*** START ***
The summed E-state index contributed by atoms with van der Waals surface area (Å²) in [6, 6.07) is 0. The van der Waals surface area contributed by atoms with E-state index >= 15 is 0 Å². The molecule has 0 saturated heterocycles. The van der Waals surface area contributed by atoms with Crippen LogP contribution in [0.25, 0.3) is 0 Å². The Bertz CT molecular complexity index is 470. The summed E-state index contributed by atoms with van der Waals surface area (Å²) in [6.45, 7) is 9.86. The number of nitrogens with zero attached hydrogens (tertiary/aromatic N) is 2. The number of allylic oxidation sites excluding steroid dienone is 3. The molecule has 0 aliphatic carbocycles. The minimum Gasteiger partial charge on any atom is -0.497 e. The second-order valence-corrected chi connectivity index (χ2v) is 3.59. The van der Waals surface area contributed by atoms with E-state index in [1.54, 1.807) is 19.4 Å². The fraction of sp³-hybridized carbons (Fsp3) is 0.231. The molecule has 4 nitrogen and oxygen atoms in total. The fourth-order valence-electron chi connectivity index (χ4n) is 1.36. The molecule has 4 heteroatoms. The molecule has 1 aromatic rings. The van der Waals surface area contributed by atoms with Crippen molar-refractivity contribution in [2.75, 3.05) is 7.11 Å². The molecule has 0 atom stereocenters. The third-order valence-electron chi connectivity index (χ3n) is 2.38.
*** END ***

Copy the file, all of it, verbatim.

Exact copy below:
The summed E-state index contributed by atoms with van der Waals surface area (Å²) in [6, 6.07) is 0. The van der Waals surface area contributed by atoms with E-state index >= 15 is 0 Å². The molecule has 0 saturated heterocycles. The van der Waals surface area contributed by atoms with Crippen LogP contribution in [0.25, 0.3) is 0 Å². The Bertz CT molecular complexity index is 470. The summed E-state index contributed by atoms with van der Waals surface area (Å²) in [6.45, 7) is 9.86. The number of nitrogens with zero attached hydrogens (tertiary/aromatic N) is 2. The number of allylic oxidation sites excluding steroid dienone is 3. The molecule has 0 aliphatic carbocycles. The minimum Gasteiger partial charge on any atom is -0.497 e. The second-order valence-corrected chi connectivity index (χ2v) is 3.59. The van der Waals surface area contributed by atoms with E-state index in [1.54, 1.807) is 19.4 Å². The fraction of sp³-hybridized carbons (Fsp3) is 0.231. The molecule has 4 nitrogen and oxygen atoms in total. The fourth-order valence-electron chi connectivity index (χ4n) is 1.36. The molecule has 4 heteroatoms. The molecule has 1 aromatic rings. The van der Waals surface area contributed by atoms with Crippen molar-refractivity contribution in [2.75, 3.05) is 7.11 Å². The molecule has 0 atom stereocenters. The third-order valence-electron chi connectivity index (χ3n) is 2.38.